I used to save everything. I didn’t want to cut anything out. I thought pruning trees and grapevines and rosebushes was silly.
But lately I’ve turned a corner in my thinking. So I was out a couple of weeks ago, pruning out some blackberry briars. The thicket was just crazy with shoots going every which direction.
Most of the berry-laden branches were in the middle, of course. Where else would they be? I’ve read somewhere that it’s the second-year shoots that actually produce. Then they die. So all of the new shoots were blocking access to the berries and dead shoots stood guard over the fruits.
Using the pruners, I gently separated out the prickly strands and worked my way inward. It became a working-meditation and the whole process became a metaphor for what I’ve been doing lately in life: sorting out all the strands of thought, some I’ve had since childhood, others conceived in marriage and still others born of necessity in more recent times.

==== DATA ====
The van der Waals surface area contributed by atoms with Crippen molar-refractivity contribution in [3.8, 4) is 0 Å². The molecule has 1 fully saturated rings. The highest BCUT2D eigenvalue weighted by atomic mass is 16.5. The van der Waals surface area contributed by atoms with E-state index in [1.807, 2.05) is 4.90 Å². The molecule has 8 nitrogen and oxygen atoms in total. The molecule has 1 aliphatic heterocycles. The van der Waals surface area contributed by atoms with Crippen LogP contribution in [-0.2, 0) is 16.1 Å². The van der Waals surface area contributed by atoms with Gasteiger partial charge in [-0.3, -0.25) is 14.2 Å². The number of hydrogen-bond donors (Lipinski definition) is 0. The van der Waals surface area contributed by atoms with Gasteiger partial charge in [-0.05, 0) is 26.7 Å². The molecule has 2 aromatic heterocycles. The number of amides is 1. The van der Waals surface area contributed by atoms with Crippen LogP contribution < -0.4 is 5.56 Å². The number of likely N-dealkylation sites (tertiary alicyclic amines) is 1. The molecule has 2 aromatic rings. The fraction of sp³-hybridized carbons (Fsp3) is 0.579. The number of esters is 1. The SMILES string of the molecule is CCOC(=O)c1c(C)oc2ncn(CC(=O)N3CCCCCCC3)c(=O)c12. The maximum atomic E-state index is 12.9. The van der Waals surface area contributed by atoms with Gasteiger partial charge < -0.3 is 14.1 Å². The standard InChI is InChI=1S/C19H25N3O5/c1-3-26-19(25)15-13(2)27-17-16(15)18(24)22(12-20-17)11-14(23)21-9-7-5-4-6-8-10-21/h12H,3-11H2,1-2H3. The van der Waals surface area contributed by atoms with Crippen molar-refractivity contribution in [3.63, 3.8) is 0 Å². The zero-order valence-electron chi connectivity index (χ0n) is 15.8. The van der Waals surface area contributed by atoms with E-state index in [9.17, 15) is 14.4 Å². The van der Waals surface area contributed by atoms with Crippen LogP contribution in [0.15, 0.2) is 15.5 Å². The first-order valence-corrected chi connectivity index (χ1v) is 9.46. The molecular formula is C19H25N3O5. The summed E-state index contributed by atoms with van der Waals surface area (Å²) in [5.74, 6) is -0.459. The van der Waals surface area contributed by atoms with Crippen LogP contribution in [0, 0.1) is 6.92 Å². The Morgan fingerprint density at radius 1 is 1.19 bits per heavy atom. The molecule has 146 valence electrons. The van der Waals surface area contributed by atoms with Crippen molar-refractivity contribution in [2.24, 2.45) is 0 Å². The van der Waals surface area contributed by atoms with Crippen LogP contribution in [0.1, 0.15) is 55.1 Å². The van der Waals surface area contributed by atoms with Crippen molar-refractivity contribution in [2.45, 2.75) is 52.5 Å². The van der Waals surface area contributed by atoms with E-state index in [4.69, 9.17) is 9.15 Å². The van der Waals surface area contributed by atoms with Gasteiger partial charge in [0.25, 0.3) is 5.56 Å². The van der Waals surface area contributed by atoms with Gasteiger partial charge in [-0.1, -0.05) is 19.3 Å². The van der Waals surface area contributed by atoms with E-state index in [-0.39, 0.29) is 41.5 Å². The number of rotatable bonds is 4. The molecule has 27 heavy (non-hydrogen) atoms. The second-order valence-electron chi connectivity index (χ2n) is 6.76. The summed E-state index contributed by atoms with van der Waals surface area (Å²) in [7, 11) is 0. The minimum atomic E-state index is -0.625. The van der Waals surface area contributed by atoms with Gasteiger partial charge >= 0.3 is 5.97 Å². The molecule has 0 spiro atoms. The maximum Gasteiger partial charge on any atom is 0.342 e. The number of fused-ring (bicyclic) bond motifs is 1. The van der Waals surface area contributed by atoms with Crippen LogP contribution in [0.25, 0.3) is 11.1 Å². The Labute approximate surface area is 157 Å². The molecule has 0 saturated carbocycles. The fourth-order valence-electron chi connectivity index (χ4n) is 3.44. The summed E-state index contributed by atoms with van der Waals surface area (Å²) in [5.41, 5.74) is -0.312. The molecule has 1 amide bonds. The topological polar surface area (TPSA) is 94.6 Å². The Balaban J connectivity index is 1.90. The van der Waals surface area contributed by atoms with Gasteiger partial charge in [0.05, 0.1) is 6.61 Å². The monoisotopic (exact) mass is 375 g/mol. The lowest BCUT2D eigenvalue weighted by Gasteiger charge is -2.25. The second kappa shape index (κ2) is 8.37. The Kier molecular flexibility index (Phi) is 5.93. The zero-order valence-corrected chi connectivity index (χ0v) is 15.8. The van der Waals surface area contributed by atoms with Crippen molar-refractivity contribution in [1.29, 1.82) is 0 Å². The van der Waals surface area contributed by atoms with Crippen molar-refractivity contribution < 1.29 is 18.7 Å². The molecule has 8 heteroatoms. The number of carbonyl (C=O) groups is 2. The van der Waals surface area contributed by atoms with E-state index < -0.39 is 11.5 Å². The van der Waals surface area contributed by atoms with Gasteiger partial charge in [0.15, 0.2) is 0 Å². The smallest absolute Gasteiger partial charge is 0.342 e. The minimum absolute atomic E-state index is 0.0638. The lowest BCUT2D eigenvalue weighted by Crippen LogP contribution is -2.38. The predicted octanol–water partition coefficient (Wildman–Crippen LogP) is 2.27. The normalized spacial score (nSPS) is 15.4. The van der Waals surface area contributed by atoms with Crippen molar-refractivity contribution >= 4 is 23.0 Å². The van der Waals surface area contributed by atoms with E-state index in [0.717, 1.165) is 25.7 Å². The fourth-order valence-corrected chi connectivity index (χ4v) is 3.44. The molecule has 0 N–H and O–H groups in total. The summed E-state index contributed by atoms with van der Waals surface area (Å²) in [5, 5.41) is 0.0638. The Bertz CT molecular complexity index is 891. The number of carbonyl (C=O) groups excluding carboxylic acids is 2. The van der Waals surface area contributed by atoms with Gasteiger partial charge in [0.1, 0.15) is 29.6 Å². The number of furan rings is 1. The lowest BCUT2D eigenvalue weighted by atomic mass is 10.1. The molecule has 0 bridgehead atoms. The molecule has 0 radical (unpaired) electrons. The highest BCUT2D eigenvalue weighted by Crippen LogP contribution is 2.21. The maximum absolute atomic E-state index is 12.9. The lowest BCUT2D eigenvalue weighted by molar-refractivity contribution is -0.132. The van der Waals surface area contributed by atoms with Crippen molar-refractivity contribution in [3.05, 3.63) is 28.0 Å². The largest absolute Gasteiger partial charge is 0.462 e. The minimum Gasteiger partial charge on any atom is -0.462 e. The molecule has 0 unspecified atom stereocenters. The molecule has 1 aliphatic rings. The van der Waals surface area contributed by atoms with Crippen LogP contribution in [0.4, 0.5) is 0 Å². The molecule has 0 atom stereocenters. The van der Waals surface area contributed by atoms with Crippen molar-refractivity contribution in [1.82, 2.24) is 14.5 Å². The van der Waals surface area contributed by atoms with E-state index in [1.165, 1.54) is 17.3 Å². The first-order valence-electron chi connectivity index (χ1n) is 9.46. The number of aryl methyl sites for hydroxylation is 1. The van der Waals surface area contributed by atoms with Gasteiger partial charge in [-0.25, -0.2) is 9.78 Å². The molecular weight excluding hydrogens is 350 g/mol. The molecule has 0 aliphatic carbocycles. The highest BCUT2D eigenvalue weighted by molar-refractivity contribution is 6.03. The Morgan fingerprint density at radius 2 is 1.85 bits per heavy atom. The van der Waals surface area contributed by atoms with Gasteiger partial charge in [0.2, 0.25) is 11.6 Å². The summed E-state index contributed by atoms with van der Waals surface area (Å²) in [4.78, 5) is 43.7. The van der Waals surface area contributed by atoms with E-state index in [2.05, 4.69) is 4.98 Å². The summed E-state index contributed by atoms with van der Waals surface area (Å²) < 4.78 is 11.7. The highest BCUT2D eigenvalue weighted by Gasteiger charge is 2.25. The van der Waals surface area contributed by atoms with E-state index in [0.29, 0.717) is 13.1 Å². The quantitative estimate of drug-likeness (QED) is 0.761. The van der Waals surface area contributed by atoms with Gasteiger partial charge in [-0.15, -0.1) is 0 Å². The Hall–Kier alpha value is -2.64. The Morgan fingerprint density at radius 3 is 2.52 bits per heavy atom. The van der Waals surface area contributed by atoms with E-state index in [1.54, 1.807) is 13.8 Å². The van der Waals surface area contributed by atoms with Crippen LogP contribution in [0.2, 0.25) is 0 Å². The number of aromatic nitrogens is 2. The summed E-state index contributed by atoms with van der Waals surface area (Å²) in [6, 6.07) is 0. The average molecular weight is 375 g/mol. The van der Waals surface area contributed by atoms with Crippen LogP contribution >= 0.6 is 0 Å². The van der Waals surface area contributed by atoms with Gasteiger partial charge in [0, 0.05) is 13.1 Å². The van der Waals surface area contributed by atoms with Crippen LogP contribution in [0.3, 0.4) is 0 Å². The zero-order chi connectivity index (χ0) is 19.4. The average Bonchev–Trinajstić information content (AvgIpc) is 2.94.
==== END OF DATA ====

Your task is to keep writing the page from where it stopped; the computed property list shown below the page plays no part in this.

The thoughts bobbed and waved before me like the briar branches in the breeze. Like the briars, some of the thoughts I found fruitful, holding promise for the future. Other thoughts were dead. Their time was up and hanging onto them could only mean difficulty navigating today. Still others were new growth, too young to bear fruit yet. Some of these were vibrant and healthy. Others looked stringy and weak or grew in places that prevented me from getting to the good stuff.
Today, I give myself permission to get out my mental pruners and remove unproductive thoughts, old and new, allowing room to reap the present benefits and make space for the fruitful thoughts of tomorrow.by